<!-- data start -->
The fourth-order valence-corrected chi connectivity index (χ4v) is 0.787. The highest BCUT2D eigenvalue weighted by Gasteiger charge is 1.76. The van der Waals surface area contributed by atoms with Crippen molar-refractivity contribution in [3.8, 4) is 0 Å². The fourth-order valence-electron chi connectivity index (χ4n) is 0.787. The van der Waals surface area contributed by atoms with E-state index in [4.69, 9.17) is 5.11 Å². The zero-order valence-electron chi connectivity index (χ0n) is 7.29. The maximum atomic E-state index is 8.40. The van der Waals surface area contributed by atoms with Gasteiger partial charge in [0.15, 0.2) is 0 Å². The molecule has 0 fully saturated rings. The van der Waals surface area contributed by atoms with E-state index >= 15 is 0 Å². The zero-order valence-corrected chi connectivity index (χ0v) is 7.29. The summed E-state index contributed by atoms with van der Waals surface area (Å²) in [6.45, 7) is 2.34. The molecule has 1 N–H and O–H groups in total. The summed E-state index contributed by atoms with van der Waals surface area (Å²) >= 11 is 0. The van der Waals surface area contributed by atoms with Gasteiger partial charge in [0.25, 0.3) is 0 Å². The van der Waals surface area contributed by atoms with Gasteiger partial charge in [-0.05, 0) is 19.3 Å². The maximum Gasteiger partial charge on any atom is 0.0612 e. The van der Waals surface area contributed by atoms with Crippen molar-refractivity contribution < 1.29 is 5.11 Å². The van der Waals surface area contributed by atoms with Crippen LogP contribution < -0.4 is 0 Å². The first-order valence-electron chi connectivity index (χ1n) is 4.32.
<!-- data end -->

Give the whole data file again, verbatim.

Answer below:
The fourth-order valence-corrected chi connectivity index (χ4v) is 0.787. The highest BCUT2D eigenvalue weighted by Gasteiger charge is 1.76. The van der Waals surface area contributed by atoms with Crippen molar-refractivity contribution in [3.8, 4) is 0 Å². The fourth-order valence-electron chi connectivity index (χ4n) is 0.787. The van der Waals surface area contributed by atoms with E-state index in [4.69, 9.17) is 5.11 Å². The zero-order valence-electron chi connectivity index (χ0n) is 7.29. The maximum atomic E-state index is 8.40. The van der Waals surface area contributed by atoms with Gasteiger partial charge in [0.15, 0.2) is 0 Å². The molecule has 0 fully saturated rings. The van der Waals surface area contributed by atoms with E-state index >= 15 is 0 Å². The zero-order valence-corrected chi connectivity index (χ0v) is 7.29. The summed E-state index contributed by atoms with van der Waals surface area (Å²) in [6.45, 7) is 2.34. The molecule has 1 N–H and O–H groups in total. The summed E-state index contributed by atoms with van der Waals surface area (Å²) >= 11 is 0. The van der Waals surface area contributed by atoms with Gasteiger partial charge in [0.25, 0.3) is 0 Å². The van der Waals surface area contributed by atoms with Gasteiger partial charge in [-0.05, 0) is 19.3 Å². The maximum Gasteiger partial charge on any atom is 0.0612 e. The van der Waals surface area contributed by atoms with Crippen molar-refractivity contribution < 1.29 is 5.11 Å². The van der Waals surface area contributed by atoms with Crippen LogP contribution < -0.4 is 0 Å². The first-order valence-electron chi connectivity index (χ1n) is 4.32.